Construction firm Taylor Woodrow is putting HR at the heart of plans to
transform its business and become the sector’s employer of choice.
Over the next four months the company will undergo a major change programme
to pull together its three divisions, modernise its management structures and
reposition itself in the market.
Jeff Bakes, a former partner at PricewaterhouseCoopers, is working with HR
director Sue Jillings to ensure people issues follow the transformation.
Bakes is writing an HR strategy for the firm’s construction, housing and
property arms which were previously operated as separate businesses.
"Construction has been our traditional strength but we are shifting the
business focus and need to bring together skills across the group," he
HR will be redesigning management structures and pay and awards schemes to
reflect the changing workforce, which is increasingly younger.
Management tiers are likely to shrink from nine to three, while traditional
perks – such as company cars – will be replaced by a flexible benefits package,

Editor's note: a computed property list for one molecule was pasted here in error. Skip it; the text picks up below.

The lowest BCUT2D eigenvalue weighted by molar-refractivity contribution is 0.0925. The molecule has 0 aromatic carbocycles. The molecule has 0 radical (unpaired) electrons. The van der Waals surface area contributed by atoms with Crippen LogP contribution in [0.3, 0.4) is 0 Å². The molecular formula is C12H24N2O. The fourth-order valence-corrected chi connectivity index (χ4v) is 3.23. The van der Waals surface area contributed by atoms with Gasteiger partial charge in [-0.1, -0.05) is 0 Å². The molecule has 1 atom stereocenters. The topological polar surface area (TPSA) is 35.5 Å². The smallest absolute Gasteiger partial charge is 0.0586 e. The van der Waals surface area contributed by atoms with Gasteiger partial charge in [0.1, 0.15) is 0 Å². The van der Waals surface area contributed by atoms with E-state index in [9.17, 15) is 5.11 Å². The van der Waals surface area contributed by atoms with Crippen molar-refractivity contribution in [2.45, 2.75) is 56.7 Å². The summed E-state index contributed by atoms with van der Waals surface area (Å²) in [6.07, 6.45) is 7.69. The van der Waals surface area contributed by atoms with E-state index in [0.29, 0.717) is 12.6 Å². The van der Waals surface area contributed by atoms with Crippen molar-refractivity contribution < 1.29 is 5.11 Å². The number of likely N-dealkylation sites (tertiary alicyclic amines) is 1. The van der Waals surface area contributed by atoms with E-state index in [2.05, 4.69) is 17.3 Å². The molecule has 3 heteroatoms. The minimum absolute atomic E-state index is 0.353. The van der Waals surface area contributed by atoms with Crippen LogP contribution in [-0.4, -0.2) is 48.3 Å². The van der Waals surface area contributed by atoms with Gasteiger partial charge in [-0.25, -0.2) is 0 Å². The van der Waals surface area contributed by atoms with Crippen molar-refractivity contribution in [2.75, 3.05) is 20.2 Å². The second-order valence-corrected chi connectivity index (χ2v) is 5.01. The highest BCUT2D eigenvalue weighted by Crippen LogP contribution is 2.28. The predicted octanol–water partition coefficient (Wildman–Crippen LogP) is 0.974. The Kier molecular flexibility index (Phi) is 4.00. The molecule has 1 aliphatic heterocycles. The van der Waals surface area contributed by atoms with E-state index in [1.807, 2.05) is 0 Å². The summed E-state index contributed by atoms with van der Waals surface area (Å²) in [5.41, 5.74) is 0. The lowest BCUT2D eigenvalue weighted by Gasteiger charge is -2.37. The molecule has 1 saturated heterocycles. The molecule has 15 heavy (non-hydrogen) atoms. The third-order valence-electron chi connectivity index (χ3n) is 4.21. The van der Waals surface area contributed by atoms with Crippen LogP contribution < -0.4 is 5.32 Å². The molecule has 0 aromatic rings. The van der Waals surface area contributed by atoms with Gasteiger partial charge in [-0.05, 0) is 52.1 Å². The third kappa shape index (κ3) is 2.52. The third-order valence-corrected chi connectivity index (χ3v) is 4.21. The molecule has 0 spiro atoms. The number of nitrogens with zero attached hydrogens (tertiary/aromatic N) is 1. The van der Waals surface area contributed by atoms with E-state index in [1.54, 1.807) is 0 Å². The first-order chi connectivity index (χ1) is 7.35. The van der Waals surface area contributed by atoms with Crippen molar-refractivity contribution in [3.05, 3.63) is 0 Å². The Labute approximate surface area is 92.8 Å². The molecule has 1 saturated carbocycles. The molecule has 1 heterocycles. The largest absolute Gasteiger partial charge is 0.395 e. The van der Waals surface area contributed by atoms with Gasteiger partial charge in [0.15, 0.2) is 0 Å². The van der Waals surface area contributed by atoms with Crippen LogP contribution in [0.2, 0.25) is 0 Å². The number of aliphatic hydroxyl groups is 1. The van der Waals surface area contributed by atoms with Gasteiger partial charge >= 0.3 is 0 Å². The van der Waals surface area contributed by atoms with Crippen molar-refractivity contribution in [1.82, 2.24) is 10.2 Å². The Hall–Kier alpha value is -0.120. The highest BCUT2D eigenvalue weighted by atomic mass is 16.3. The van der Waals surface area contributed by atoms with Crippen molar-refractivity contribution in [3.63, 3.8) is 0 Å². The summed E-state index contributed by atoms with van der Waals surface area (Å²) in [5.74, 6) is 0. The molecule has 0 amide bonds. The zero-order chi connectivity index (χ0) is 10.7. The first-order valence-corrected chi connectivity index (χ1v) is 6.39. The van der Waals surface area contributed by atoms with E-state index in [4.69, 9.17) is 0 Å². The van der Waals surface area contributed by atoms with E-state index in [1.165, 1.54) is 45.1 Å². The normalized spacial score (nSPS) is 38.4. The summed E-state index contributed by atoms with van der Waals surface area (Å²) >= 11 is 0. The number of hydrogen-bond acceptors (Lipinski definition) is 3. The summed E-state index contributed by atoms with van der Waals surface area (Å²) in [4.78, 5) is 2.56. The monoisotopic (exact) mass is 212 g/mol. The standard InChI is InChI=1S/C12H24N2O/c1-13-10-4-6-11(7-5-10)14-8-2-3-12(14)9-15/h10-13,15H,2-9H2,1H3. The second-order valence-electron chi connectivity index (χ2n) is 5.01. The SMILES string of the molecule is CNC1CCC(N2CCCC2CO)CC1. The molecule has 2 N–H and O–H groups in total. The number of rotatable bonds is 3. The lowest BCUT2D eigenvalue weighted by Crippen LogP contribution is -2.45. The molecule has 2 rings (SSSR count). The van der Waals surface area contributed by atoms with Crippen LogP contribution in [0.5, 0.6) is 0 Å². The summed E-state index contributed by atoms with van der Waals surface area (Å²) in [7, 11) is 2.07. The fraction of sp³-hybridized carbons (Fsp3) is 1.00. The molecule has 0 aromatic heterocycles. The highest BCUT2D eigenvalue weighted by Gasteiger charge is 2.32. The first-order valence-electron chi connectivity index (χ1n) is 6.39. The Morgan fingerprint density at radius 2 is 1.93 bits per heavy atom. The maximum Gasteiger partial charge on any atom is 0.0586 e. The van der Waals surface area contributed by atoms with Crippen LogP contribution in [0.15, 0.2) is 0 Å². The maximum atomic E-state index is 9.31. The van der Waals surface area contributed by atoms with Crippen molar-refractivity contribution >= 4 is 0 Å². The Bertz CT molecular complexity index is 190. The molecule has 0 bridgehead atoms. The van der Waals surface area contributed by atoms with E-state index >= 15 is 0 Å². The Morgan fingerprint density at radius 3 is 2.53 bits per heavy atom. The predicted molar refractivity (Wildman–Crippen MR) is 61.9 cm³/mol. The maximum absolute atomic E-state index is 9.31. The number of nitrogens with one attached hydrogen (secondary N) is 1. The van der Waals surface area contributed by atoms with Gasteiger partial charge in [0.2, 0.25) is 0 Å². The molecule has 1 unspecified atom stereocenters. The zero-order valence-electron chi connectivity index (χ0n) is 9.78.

He also plans to make employee relations less formal, to devolve people
management tasks from HR to line managers and upgrade technology to speed up HR
and business processes.
The company’s policies are being revised and rewritten.
"What we are trying to do is put leading-edge processes, which are more
often seen in hi-tech industries, into a construction company. We want to make
ourselves the employer of choice in the market by trying to liberate people in
the way they approach work," he said.
Despite its acknowledged importance in the change programme, HR is not
represented on the board, which Bakes says is a hangover from its past
"Traditionally HR’s perspective has never had a great deal of value in
this sector. There is a lot of catching up to do."
By Dominique Hammond